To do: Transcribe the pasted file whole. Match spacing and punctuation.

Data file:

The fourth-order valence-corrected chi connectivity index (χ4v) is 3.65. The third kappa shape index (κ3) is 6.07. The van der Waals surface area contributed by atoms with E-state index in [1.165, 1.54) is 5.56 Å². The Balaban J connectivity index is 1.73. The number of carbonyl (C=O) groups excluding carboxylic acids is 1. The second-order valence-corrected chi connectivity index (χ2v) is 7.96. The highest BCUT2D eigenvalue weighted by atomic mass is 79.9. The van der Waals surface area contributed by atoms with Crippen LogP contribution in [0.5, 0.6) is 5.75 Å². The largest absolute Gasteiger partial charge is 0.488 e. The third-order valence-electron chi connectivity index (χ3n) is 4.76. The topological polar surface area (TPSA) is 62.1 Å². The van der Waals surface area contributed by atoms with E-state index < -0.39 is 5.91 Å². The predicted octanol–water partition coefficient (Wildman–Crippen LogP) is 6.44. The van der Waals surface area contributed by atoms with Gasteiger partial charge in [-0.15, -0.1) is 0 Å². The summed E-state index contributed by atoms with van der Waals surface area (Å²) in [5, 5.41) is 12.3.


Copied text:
The fourth-order valence-corrected chi connectivity index (χ4v) is 3.65. The third kappa shape index (κ3) is 6.07. The van der Waals surface area contributed by atoms with E-state index in [1.165, 1.54) is 5.56 Å². The Balaban J connectivity index is 1.73. The number of carbonyl (C=O) groups excluding carboxylic acids is 1. The second-order valence-corrected chi connectivity index (χ2v) is 7.96. The highest BCUT2D eigenvalue weighted by atomic mass is 79.9. The van der Waals surface area contributed by atoms with Crippen LogP contribution in [0.5, 0.6) is 5.75 Å². The largest absolute Gasteiger partial charge is 0.488 e. The third-order valence-electron chi connectivity index (χ3n) is 4.76. The topological polar surface area (TPSA) is 62.1 Å². The van der Waals surface area contributed by atoms with E-state index < -0.39 is 5.91 Å². The predicted octanol–water partition coefficient (Wildman–Crippen LogP) is 6.44. The van der Waals surface area contributed by atoms with Gasteiger partial charge in [-0.15, -0.1) is 0 Å². The summed E-state index contributed by atoms with van der Waals surface area (Å²) in [5, 5.41) is 12.3.